Yet, when employees have performance problems, we act like the doctor who thinks everyone has a headache and needs an aspirin. We sit down with them, tell them they're not getting the job done, and prescribe the same solution for all -- punishment or threats -- expecting that, somehow, they will get better.
With a little more skill and effort, we might discover the real basis for most performance problems and create solutions that give us much better results. To help struggling workforce performance doctors, we've developed a simple plan for examining, diagnosing, and solving most performance problems. It's called the Five-Step Plan.
Step One: The "Ahhh" Test.
This is fairly simple. Have the troubled employee sit on a chair in front of you, open his mouth, and say what he knows about the business. If all he can say is "ahhh" or "uhhh," he definitely has a problem that will affect his performance. A healthy employee will be able to tell you about your products and services in some detail as well as describe how the work is performed. He should be able to tell you what you are competing against and explain how well your business is doing.
If your employee shows any sign of weakness during this task, you should begin remedial treatment immediately with a liberal regimen of business learning until he or she can pass this test.
Step Two: The Coordination Test.
In this step, you must stand your employee in front of a whiteboard displaying a simple map of your organization structure. Direct the employee to select a marker and draw a line between his work unit and those he serves. Then have him draw a line from his work unit to those on which his unit depends. Ask him to explain what each identified group needs from the other to help the organization reach critical goals and what happens when needs are not met.
If your employee can't pass the Coordination test, he lacks line of sight. His perspective must be realigned with the goals of the organization and natural consequences that occur when others are not served well. To treat coordination problems, supplement a heavy dose of accountability for outcomes with additional business learning by allowing the employee to learn first-hand the problems others experience when the employee is less effective.
Step Three: The Agility Test.
This test assesses the employee's capabilities in the work unit or department. In this test, you must first identify responsibilities of the employee's work unit or department. Through simulations, on-the-job evaluations, or other assessments determine the level of technical cross-capabilities, decision skills, and resource management abilities of the employee.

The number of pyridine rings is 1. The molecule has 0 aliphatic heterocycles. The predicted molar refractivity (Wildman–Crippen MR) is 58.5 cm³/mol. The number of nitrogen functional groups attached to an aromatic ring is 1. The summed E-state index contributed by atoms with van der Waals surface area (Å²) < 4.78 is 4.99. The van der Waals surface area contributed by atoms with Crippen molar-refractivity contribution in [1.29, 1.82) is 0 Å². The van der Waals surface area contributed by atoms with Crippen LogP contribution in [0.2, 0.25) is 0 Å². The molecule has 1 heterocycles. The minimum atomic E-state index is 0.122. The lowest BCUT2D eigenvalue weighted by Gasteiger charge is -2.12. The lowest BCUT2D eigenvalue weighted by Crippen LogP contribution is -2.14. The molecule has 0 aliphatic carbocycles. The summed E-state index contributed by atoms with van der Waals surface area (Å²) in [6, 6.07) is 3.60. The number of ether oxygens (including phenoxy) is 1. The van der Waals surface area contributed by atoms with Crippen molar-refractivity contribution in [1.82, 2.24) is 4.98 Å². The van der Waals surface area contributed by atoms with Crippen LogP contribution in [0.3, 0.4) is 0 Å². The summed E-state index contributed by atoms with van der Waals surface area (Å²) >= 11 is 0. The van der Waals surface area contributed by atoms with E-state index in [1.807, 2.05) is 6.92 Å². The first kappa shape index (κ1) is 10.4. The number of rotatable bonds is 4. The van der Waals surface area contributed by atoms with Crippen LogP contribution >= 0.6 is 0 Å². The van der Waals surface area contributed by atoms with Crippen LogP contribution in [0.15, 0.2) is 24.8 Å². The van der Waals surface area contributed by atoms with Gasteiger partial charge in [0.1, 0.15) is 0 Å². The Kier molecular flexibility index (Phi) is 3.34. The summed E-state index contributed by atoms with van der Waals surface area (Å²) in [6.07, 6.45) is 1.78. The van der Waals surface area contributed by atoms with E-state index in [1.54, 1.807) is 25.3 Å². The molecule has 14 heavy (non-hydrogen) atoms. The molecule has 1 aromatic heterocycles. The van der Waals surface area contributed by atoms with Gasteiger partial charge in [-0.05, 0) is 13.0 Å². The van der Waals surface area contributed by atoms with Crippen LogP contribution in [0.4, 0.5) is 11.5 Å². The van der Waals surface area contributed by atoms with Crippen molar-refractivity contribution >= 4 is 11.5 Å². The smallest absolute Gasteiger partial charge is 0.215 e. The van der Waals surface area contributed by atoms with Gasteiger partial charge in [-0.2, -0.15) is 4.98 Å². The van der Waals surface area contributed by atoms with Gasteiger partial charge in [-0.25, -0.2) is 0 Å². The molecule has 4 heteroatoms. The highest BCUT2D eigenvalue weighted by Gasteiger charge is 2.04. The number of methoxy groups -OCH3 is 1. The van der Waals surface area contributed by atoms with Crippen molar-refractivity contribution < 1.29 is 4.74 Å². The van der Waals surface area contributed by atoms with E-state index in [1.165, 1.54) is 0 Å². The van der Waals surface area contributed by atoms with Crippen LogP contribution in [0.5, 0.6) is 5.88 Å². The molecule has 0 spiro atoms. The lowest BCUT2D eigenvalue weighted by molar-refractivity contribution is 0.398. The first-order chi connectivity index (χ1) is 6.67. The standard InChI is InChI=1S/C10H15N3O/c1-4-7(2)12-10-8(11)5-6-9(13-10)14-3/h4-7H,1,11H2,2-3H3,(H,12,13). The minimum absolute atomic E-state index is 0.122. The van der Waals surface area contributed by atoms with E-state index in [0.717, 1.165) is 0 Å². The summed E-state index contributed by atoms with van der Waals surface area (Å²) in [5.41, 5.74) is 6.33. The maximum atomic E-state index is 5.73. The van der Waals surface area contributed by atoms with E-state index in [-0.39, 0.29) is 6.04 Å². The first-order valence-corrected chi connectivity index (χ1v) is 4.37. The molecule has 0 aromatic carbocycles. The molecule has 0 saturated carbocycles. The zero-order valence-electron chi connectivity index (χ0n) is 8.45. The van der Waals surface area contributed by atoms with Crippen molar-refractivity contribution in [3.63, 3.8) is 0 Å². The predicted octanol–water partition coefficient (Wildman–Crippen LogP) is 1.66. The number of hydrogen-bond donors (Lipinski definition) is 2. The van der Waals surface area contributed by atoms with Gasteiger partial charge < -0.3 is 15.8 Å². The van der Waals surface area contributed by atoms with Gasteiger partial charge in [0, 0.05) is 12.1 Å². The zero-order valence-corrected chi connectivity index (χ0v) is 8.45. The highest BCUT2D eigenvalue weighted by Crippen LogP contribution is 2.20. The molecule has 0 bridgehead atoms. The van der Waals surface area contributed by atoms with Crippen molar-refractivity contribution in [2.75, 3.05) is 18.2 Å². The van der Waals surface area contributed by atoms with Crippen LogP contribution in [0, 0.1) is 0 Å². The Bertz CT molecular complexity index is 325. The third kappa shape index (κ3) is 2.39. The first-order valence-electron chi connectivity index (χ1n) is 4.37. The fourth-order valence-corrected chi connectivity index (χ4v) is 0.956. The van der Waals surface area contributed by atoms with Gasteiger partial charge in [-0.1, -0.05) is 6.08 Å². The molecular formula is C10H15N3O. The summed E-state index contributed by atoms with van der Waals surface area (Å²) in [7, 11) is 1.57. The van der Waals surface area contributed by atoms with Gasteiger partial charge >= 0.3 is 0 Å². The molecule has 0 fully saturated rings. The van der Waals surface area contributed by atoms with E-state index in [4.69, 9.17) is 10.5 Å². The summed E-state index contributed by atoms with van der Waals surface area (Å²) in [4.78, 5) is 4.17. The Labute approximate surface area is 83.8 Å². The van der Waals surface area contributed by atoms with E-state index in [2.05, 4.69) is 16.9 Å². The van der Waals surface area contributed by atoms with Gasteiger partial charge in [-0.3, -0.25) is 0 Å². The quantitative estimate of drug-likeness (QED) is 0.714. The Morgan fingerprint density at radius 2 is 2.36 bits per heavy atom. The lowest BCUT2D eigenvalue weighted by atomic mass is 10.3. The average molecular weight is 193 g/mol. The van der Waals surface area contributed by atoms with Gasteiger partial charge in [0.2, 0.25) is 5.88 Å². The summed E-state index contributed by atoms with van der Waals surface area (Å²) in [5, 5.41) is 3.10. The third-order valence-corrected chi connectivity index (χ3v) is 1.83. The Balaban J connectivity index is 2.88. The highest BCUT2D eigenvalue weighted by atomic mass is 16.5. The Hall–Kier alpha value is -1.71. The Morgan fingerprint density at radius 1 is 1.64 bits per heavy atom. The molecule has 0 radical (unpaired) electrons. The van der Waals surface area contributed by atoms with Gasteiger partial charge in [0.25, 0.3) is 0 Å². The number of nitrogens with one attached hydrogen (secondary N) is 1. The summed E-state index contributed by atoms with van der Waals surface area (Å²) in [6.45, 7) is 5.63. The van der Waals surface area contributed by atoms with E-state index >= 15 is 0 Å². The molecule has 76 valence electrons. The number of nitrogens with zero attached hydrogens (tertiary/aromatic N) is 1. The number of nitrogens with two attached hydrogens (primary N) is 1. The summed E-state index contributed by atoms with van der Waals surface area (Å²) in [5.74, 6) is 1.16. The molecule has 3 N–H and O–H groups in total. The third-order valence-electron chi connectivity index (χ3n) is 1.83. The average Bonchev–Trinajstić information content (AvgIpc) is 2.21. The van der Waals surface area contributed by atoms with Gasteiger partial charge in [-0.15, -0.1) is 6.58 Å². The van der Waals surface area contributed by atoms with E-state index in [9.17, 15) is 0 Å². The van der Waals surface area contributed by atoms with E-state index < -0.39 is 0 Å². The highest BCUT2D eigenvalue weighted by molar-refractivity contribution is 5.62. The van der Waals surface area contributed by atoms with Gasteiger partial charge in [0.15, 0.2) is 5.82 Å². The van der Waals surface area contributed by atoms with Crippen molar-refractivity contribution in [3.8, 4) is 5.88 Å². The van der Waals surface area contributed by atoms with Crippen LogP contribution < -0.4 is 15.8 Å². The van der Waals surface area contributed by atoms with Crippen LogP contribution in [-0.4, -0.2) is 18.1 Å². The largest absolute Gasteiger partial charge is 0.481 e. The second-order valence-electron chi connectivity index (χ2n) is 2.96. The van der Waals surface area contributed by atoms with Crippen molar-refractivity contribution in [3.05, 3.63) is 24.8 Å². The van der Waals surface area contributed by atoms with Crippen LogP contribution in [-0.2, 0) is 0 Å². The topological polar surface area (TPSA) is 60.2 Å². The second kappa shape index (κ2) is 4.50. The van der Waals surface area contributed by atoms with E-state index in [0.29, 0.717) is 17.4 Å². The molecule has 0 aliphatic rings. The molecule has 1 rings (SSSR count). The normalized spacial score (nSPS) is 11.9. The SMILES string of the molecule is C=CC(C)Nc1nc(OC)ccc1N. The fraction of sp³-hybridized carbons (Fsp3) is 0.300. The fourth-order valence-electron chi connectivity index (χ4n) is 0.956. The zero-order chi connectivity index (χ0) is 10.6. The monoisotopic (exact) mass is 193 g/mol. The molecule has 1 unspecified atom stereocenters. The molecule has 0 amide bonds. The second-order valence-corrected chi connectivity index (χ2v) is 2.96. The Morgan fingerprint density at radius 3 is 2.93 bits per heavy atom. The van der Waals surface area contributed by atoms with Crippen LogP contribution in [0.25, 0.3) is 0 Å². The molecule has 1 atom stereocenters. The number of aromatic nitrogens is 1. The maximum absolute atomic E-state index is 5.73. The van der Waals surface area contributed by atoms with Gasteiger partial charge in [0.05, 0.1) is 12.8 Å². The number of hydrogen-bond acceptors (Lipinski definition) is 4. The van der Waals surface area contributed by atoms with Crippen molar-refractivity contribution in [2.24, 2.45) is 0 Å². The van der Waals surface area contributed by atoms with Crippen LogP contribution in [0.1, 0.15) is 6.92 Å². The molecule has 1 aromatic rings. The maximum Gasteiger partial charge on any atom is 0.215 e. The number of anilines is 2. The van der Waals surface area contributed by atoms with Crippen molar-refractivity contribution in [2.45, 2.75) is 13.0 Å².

A low level of agility suggests a serious training deficiency. This can be corrected with abundant technical cross training, mentoring, and management skill development regardless of the employee's current position level.
Step Four: The Flexibility Test.
This test is primarily a verbal assessment. Facing the employee, you ask her questions about her experience on the job. Here are the questions:
- Who makes decisions about implementing your ideas for improving wok processes?
- What have you done on your own outside of normal processes to improve your service to those who depend on you in the organization (or customers)? Why or why not?
- How have situations not covered by clear policy been handled by you and your work unit?
Step Five: The Reach (or Free Association) Test.
In this test, you must first construct a list of all essential resources required for the employee to perform the job by interviewing separately the employee and the unit leader. As you read each resource from the list, ask the employee to respond as to whether he can readily reach or access it without permission and use it according to his own expertise without direction.
Poor Reach or Free Association scores suggest a serious case of policy-itis that prevents the employee from readily accessing tools, equipment, people, or information needed to support work unit and organization demands. The remedy for this condition is confronting the offending policy or practice. You may also require supplemental leader training in trust, delegation, empowerment, and other performance enabling practices.
Although, it won't substitute for a thorough examination, the Five-Step Plan for improving performance can help with the most common ailments that show up in the workforce. It will help you develop your examination and diagnosis skills so you can choose the best prescriptions for your performance maladies.
Trying it on for fit:
Evaluate the actions you take and results obtained when dealing with performance problems. Do you rely on standard solutions of punishments and threats to solve most every problem? Do your leaders have the skills to examine and diagnose causes and the expertise or support to develop effective interventions? Can you identify successes that demonstrate high levels of commitment and performance from previously less effective employees? Try implementing the Five-Step Plan the next time you have a performance problem and test the process.
Send an email and let me know what you learn from your experiences. I would love to hear from you!